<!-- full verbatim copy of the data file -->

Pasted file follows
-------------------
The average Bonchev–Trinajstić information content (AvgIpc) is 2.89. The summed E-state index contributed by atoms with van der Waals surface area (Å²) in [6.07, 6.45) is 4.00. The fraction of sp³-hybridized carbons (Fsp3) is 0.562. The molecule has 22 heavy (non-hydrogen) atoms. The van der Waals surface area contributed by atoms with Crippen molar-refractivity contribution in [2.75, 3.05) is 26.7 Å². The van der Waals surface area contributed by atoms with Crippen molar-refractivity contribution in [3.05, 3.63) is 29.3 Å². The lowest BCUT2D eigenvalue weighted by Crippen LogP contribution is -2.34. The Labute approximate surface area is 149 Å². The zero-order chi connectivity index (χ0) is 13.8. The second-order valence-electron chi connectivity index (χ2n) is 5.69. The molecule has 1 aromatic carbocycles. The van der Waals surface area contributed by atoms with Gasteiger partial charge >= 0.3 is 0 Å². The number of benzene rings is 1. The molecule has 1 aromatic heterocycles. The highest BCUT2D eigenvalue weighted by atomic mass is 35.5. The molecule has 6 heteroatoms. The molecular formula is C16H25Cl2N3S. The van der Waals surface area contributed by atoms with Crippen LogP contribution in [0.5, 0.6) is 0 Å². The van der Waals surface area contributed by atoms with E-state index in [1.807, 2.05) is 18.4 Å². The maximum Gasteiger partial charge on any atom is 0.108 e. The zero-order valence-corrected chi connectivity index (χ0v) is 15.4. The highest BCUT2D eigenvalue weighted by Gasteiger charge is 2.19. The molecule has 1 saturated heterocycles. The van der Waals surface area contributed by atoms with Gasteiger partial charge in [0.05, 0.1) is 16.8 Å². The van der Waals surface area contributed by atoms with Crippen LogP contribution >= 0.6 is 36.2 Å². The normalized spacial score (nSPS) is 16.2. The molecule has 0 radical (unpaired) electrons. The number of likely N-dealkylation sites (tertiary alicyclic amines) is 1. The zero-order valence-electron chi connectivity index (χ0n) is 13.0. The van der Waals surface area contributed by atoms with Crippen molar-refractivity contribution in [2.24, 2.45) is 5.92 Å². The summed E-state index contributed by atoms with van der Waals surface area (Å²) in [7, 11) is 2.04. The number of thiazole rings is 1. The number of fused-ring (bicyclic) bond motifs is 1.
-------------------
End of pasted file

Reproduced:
The average Bonchev–Trinajstić information content (AvgIpc) is 2.89. The summed E-state index contributed by atoms with van der Waals surface area (Å²) in [6.07, 6.45) is 4.00. The fraction of sp³-hybridized carbons (Fsp3) is 0.562. The molecule has 22 heavy (non-hydrogen) atoms. The van der Waals surface area contributed by atoms with Crippen molar-refractivity contribution in [2.75, 3.05) is 26.7 Å². The van der Waals surface area contributed by atoms with Crippen molar-refractivity contribution in [3.05, 3.63) is 29.3 Å². The lowest BCUT2D eigenvalue weighted by Crippen LogP contribution is -2.34. The Labute approximate surface area is 149 Å². The zero-order chi connectivity index (χ0) is 13.8. The second-order valence-electron chi connectivity index (χ2n) is 5.69. The molecule has 1 aromatic carbocycles. The van der Waals surface area contributed by atoms with Gasteiger partial charge >= 0.3 is 0 Å². The number of benzene rings is 1. The molecule has 1 aromatic heterocycles. The highest BCUT2D eigenvalue weighted by atomic mass is 35.5. The molecule has 6 heteroatoms. The molecular formula is C16H25Cl2N3S. The van der Waals surface area contributed by atoms with Crippen LogP contribution in [0.5, 0.6) is 0 Å². The van der Waals surface area contributed by atoms with E-state index in [1.807, 2.05) is 18.4 Å². The maximum Gasteiger partial charge on any atom is 0.108 e. The zero-order valence-corrected chi connectivity index (χ0v) is 15.4. The highest BCUT2D eigenvalue weighted by Gasteiger charge is 2.19. The molecule has 1 saturated heterocycles. The van der Waals surface area contributed by atoms with Gasteiger partial charge in [0.05, 0.1) is 16.8 Å². The van der Waals surface area contributed by atoms with Crippen LogP contribution >= 0.6 is 36.2 Å². The normalized spacial score (nSPS) is 16.2. The molecule has 0 radical (unpaired) electrons. The number of likely N-dealkylation sites (tertiary alicyclic amines) is 1. The zero-order valence-electron chi connectivity index (χ0n) is 13.0. The van der Waals surface area contributed by atoms with Crippen molar-refractivity contribution in [2.24, 2.45) is 5.92 Å². The summed E-state index contributed by atoms with van der Waals surface area (Å²) in [7, 11) is 2.04. The number of thiazole rings is 1. The number of fused-ring (bicyclic) bond motifs is 1.